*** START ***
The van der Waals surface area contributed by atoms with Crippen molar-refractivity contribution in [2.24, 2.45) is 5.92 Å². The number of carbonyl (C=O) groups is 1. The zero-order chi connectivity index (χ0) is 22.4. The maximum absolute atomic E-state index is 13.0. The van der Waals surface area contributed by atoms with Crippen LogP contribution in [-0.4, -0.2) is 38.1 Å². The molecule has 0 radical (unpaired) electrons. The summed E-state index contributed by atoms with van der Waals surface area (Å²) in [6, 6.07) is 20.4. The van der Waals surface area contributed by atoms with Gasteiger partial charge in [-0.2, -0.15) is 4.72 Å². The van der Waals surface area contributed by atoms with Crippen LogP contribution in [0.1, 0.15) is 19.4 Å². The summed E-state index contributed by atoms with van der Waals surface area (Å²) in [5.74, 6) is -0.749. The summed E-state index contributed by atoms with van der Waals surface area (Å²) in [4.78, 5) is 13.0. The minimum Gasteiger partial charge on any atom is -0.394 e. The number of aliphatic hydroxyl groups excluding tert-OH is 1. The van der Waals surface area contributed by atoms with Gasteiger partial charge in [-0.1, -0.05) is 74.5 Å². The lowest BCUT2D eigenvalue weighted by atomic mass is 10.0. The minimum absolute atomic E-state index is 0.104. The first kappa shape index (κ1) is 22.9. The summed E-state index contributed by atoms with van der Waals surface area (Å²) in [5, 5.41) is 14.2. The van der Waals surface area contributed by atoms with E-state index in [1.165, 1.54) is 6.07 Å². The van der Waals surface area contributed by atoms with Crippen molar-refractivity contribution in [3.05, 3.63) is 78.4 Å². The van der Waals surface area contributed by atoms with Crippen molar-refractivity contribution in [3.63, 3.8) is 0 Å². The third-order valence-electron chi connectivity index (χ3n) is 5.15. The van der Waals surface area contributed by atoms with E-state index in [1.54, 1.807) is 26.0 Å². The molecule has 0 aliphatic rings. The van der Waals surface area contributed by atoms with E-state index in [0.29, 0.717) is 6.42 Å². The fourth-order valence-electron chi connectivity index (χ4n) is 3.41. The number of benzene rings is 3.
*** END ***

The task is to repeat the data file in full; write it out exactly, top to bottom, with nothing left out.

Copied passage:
The van der Waals surface area contributed by atoms with Crippen molar-refractivity contribution in [2.24, 2.45) is 5.92 Å². The number of carbonyl (C=O) groups is 1. The zero-order chi connectivity index (χ0) is 22.4. The maximum absolute atomic E-state index is 13.0. The van der Waals surface area contributed by atoms with Crippen LogP contribution in [-0.4, -0.2) is 38.1 Å². The molecule has 0 radical (unpaired) electrons. The summed E-state index contributed by atoms with van der Waals surface area (Å²) in [6, 6.07) is 20.4. The van der Waals surface area contributed by atoms with Gasteiger partial charge in [-0.2, -0.15) is 4.72 Å². The van der Waals surface area contributed by atoms with Crippen LogP contribution in [0.1, 0.15) is 19.4 Å². The summed E-state index contributed by atoms with van der Waals surface area (Å²) in [5.74, 6) is -0.749. The summed E-state index contributed by atoms with van der Waals surface area (Å²) in [4.78, 5) is 13.0. The minimum Gasteiger partial charge on any atom is -0.394 e. The number of aliphatic hydroxyl groups excluding tert-OH is 1. The van der Waals surface area contributed by atoms with Gasteiger partial charge in [-0.1, -0.05) is 74.5 Å². The lowest BCUT2D eigenvalue weighted by atomic mass is 10.0. The minimum absolute atomic E-state index is 0.104. The first kappa shape index (κ1) is 22.9. The summed E-state index contributed by atoms with van der Waals surface area (Å²) in [5, 5.41) is 14.2. The van der Waals surface area contributed by atoms with E-state index in [1.165, 1.54) is 6.07 Å². The van der Waals surface area contributed by atoms with Crippen molar-refractivity contribution in [3.05, 3.63) is 78.4 Å². The van der Waals surface area contributed by atoms with Crippen molar-refractivity contribution in [3.63, 3.8) is 0 Å². The third-order valence-electron chi connectivity index (χ3n) is 5.15. The van der Waals surface area contributed by atoms with E-state index in [1.54, 1.807) is 26.0 Å². The molecule has 0 aliphatic rings. The van der Waals surface area contributed by atoms with E-state index in [0.29, 0.717) is 6.42 Å². The fourth-order valence-electron chi connectivity index (χ4n) is 3.41. The number of benzene rings is 3.